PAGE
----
About Kernel Documentation Linux Kernel Contact Linux Resources Linux Blog

Documentation / networking / dpaa.txt




Custom Search

Based on kernel version 4.13.3. Page generated on 2017-09-23 13:55 EST.

1	The QorIQ DPAA Ethernet Driver
2	==============================
3	
4	Authors:
5	Madalin Bucur <madalin.bucur@nxp.com>
6	Camelia Groza <camelia.groza@nxp.com>
7	
8	Contents
9	========
10	
11		- DPAA Ethernet Overview
12		- DPAA Ethernet Supported SoCs
13		- Configuring DPAA Ethernet in your kernel
14		- DPAA Ethernet Frame Processing
15		- DPAA Ethernet Features
16		- Debugging
17	
18	DPAA Ethernet Overview
19	======================
20	
21	DPAA stands for Data Path Acceleration Architecture and it is a
22	set of networking acceleration IPs that are available on several
23	generations of SoCs, both on PowerPC and ARM64.
24	
25	The Freescale DPAA architecture consists of a series of hardware blocks
26	that support Ethernet connectivity. The Ethernet driver depends upon the
27	following drivers in the Linux kernel:
28	
29	 - Peripheral Access Memory Unit (PAMU) (* needed only for PPC platforms)
30	    drivers/iommu/fsl_*
31	 - Frame Manager (FMan)
32	    drivers/net/ethernet/freescale/fman
33	 - Queue Manager (QMan), Buffer Manager (BMan)
34	    drivers/soc/fsl/qbman
35	
36	A simplified view of the dpaa_eth interfaces mapped to FMan MACs:
37	
38	  dpaa_eth       /eth0\     ...       /ethN\
39	  driver        |      |             |      |
40	  -------------   ----   -----------   ----   -------------
41	       -Ports  / Tx  Rx \    ...    / Tx  Rx \
42	  FMan        |          |         |          |
43	       -MACs  |   MAC0   |         |   MACN   |
44	             /   dtsec0   \  ...  /   dtsecN   \ (or tgec)
45	            /              \     /              \(or memac)
46	  ---------  --------------  ---  --------------  ---------
47	      FMan, FMan Port, FMan SP, FMan MURAM drivers
48	  ---------------------------------------------------------
49	      FMan HW blocks: MURAM, MACs, Ports, SP
50	  ---------------------------------------------------------
51	
52	The dpaa_eth relation to the QMan, BMan and FMan:
53	              ________________________________
54	  dpaa_eth   /            eth0                \
55	  driver    /                                  \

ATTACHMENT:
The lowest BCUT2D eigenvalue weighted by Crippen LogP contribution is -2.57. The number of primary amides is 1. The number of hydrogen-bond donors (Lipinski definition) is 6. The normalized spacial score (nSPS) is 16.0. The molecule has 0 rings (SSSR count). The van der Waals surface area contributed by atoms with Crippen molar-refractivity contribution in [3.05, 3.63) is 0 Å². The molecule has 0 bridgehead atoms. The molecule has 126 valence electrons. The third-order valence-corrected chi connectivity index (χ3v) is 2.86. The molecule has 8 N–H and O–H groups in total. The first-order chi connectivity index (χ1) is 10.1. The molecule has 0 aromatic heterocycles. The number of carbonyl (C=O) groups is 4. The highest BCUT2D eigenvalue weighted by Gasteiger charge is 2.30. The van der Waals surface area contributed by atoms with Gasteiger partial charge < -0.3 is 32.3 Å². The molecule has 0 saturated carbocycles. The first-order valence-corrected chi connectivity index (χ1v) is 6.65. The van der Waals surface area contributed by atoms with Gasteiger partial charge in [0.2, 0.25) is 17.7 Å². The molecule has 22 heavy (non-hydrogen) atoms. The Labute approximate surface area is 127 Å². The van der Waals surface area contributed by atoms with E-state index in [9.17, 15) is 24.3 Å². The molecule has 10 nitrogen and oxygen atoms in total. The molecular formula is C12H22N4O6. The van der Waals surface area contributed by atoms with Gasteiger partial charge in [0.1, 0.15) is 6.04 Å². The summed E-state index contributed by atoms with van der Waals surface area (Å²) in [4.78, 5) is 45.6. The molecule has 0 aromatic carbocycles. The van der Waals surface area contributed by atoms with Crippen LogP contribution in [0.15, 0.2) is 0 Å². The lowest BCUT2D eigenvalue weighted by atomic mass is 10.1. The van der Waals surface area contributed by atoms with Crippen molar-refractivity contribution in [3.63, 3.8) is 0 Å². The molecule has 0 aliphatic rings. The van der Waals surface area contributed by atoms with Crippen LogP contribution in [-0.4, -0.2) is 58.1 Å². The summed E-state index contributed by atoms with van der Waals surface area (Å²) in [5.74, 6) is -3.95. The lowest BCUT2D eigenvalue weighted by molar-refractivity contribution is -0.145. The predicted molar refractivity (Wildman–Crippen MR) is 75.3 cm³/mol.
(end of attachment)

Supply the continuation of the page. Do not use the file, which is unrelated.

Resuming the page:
56	  ---------   -^-   -^-   -^-   ---    ---------
57	  QMan driver / \   / \   / \  \   /  | BMan    |
58	             |Rx | |Rx | |Tx | |Tx |  | driver  |
59	  ---------  |Dfl| |Err| |Cnf| |FQs|  |         |
60	  QMan HW    |FQ | |FQ | |FQs| |   |  |         |
61	             /   \ /   \ /   \  \ /   |         |
62	  ---------   ---   ---   ---   -v-    ---------
63	            |        FMan QMI         |         |
64	            | FMan HW       FMan BMI  | BMan HW |
65	              -----------------------   --------
66	
67	where the acronyms used above (and in the code) are:
68	DPAA = Data Path Acceleration Architecture
69	FMan = DPAA Frame Manager
70	QMan = DPAA Queue Manager
71	BMan = DPAA Buffers Manager
72	QMI = QMan interface in FMan
73	BMI = BMan interface in FMan
74	FMan SP = FMan Storage Profiles
75	MURAM = Multi-user RAM in FMan
76	FQ = QMan Frame Queue
77	Rx Dfl FQ = default reception FQ
78	Rx Err FQ = Rx error frames FQ
79	Tx Cnf FQ = Tx confirmation FQs
80	Tx FQs = transmission frame queues
81	dtsec = datapath three speed Ethernet controller (10/100/1000 Mbps)
82	tgec = ten gigabit Ethernet controller (10 Gbps)
83	memac = multirate Ethernet MAC (10/100/1000/10000)
84	
85	DPAA Ethernet Supported SoCs
86	============================
87	
88	The DPAA drivers enable the Ethernet controllers present on the following SoCs:
89	
90	# PPC
91	P1023
92	P2041
93	P3041
94	P4080
95	P5020
96	P5040
97	T1023
98	T1024
99	T1040
100	T1042
101	T2080